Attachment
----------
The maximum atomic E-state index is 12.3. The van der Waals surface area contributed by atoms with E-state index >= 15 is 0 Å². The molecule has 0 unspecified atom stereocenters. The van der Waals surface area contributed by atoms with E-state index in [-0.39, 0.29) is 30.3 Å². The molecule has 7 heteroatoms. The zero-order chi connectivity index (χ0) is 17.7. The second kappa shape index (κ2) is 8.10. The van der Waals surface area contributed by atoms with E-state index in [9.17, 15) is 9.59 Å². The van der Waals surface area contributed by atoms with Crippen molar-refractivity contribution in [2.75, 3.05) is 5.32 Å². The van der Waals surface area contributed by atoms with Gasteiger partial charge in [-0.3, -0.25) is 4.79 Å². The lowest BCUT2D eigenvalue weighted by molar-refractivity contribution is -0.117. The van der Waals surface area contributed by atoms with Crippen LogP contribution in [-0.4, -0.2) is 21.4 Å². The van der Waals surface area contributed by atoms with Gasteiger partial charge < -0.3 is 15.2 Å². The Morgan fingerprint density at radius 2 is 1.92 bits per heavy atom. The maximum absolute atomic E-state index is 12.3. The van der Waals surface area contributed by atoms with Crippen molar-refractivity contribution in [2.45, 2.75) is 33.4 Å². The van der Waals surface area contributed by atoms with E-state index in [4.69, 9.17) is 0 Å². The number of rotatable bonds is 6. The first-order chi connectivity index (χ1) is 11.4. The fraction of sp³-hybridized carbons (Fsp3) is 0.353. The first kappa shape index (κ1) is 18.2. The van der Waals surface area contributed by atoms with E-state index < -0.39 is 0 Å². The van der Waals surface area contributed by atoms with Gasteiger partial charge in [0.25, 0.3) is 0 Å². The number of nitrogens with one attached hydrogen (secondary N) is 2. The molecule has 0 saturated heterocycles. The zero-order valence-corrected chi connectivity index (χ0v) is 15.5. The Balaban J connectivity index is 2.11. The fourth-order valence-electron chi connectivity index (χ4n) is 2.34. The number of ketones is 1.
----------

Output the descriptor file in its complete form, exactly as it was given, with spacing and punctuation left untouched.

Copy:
The maximum atomic E-state index is 12.3. The van der Waals surface area contributed by atoms with E-state index >= 15 is 0 Å². The molecule has 0 unspecified atom stereocenters. The van der Waals surface area contributed by atoms with E-state index in [-0.39, 0.29) is 30.3 Å². The molecule has 7 heteroatoms. The zero-order chi connectivity index (χ0) is 17.7. The second kappa shape index (κ2) is 8.10. The van der Waals surface area contributed by atoms with E-state index in [9.17, 15) is 9.59 Å². The van der Waals surface area contributed by atoms with Crippen molar-refractivity contribution in [2.75, 3.05) is 5.32 Å². The van der Waals surface area contributed by atoms with Gasteiger partial charge in [-0.3, -0.25) is 4.79 Å². The lowest BCUT2D eigenvalue weighted by molar-refractivity contribution is -0.117. The van der Waals surface area contributed by atoms with Crippen LogP contribution in [-0.4, -0.2) is 21.4 Å². The van der Waals surface area contributed by atoms with Gasteiger partial charge < -0.3 is 15.2 Å². The Morgan fingerprint density at radius 2 is 1.92 bits per heavy atom. The maximum absolute atomic E-state index is 12.3. The van der Waals surface area contributed by atoms with Crippen molar-refractivity contribution in [2.45, 2.75) is 33.4 Å². The van der Waals surface area contributed by atoms with E-state index in [4.69, 9.17) is 0 Å². The number of rotatable bonds is 6. The first-order chi connectivity index (χ1) is 11.4. The fraction of sp³-hybridized carbons (Fsp3) is 0.353. The first kappa shape index (κ1) is 18.2. The van der Waals surface area contributed by atoms with E-state index < -0.39 is 0 Å². The van der Waals surface area contributed by atoms with Gasteiger partial charge in [0.25, 0.3) is 0 Å². The number of nitrogens with one attached hydrogen (secondary N) is 2. The molecule has 0 saturated heterocycles. The zero-order valence-corrected chi connectivity index (χ0v) is 15.5. The Balaban J connectivity index is 2.11. The fourth-order valence-electron chi connectivity index (χ4n) is 2.34. The number of ketones is 1.